CM . . .
. Volume XIX Number 10. . . .November 9, 2012
Cassandra Mercredi is a 16-year-old Metis who is living about two hundred years in the future. She, her brother and their father are forced to leave their home and head for sanctuary on the Island in order to hide from the UA (government) forces. Any aboriginal is valuable because they have special antibodies in their blood which non-aboriginals do not. At the time of the story, the plague is rampant among non-aboriginals, and so any native blood is a very valuable commodity, and government agents do not hesitate to kill in order to obtain it.
The Island may be free from the plague, but life there is not entirely serene. Island society is under the control of the Band, a group of guerilla warriors who mirror the racism, hatred and greed which are abundant in the non-aboriginal world. Cass is able to see the shades, or sprits, of those around her and so has a special connection with the shadowy and mystic spirit world. She is chosen by Madda, the healer and medicine woman on the Island, to be her apprentice. It seems Cass has also been chosen by the spirits as their conduit to earth. Cass is to be the human voice for their anger and discontent.
In her first novel, Canadian author Knutsson weaves together elements of science fiction, fantasy, aboriginal culture, Greek mythology, adventure and romance in order to create a unique young adult novel. The description is detailed and gives readers a strong sense of place among the forests and near the sea. Knutsson lives on Vancouver Island and bases her novel on this setting. Like her protagonist, Knutsson is also a member of the Metis nation. The science fiction of Shadows Cast by Stars is not dependent on technology; it presents an interesting combination of a world which is futuristic and dystopian while, at the same time, it takes readers to a place where aboriginal culture and beliefs and the ‘old ways’ are inherent in society. Aboriginal mythology is a strong theme in the book, and readers are introduced to such aboriginal archetypes as Raven, Sisiutl and Thunderbird.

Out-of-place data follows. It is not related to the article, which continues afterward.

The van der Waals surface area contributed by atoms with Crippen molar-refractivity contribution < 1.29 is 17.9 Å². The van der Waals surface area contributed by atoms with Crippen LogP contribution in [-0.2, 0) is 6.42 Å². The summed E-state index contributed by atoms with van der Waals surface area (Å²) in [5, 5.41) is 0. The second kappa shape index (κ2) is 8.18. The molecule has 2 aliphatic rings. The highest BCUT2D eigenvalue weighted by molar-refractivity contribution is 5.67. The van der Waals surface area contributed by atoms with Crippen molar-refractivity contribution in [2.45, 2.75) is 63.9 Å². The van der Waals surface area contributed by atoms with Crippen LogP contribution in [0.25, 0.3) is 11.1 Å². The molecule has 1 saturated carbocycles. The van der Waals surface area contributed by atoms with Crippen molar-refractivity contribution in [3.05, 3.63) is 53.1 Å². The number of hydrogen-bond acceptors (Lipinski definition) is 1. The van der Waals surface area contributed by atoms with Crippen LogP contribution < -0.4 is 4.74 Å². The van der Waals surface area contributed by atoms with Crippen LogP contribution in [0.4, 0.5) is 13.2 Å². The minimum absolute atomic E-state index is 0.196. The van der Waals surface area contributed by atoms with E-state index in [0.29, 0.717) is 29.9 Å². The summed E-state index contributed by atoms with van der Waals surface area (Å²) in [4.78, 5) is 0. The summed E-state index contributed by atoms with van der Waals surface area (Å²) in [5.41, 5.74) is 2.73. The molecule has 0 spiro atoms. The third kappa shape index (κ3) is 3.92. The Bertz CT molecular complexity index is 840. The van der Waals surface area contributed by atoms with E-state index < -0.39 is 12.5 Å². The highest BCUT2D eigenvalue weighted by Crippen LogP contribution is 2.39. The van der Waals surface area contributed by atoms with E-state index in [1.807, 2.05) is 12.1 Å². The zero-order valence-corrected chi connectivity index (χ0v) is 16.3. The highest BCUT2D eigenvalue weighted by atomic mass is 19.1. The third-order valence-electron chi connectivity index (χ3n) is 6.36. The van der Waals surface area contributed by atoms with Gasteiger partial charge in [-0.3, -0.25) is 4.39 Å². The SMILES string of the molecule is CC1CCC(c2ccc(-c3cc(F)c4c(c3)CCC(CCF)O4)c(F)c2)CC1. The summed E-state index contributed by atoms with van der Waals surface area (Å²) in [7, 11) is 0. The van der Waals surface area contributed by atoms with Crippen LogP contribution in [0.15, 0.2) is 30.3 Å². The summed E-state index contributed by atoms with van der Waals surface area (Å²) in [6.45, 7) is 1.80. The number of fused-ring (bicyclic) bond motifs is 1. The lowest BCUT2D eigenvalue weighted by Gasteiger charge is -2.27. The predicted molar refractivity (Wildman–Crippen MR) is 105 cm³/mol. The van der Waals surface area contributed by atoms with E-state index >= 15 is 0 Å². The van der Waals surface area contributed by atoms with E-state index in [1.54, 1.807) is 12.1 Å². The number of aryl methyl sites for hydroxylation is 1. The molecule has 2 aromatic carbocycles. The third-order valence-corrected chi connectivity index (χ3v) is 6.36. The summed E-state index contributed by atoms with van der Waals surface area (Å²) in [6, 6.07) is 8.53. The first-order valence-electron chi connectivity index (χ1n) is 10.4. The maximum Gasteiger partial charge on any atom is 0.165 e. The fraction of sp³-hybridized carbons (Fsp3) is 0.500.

The novel is narrated in the first person by Cass, a character who is both interesting and complex. Her name, of course, will remind readers of the Greek Cassandra who was able to foretell the future but was cursed because no one believed her prophecies. Cassandra Mercredi finds herself in a similar situation. Knutsson has chosen to present a strong female character who stands up for what she believes in and shows both physical and moral courage throughout the novel. She is multi-faceted in that she also can be frightened when she realizes that her understanding of the spirit world only scratches the surface of the mysticism and magic in the other realm. Although strong, Cass also shows readers a vulnerable side when she is less sure of herself. She realizes how much Madda can teach her about traditional medicines and herbs, and she is willing to take the time to listen to and learn from her mentor.
Secondary characters add greatly to the overall plot. Cass has strong ties to her father and to her twin brother, Paul, and there is both love and friction between the siblings which seems natural and believable. Bran, the son of the tribal leader, provides the romantic interest in the novel. The character of Cedar is complex, and readers, like Cass, find they depend on him one minute and mistrust his motives the next. Madda, the medicine woman, is wise yet demanding but sadly does not have enough time to pass on her knowledge to Cass. There are many others in the large cast of characters who influence Cass for either good or ill and who all play their role in her coming-of-age experience in the book.
The novel has plenty of action and adventure both in the spirit world and the real world, and yet the pace at times seems deliberately slow. The writing is dense, and I found myself reading some paragraphs a second time either to ensure I understood their place in the plot or simply because they conjured up such wonderful images for me. Knutsson brings the elements of the book to a satisfying conclusion, and yet one feels that there is more in store for Cassandra, her family, and the other characters on the Island. Perhaps we will see them in a sequel as Cass learns more about her abilities to heal and to form a connection with the world of spirits.
Ann Ketcheson, a retired secondary school teacher-librarian and teacher of English and French, lives in Ottawa, ON.
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Copyright © the Manitoba Library Association. Reproduction for personal use is permitted only if this copyright notice is maintained. Any other reproduction is prohibited without permission.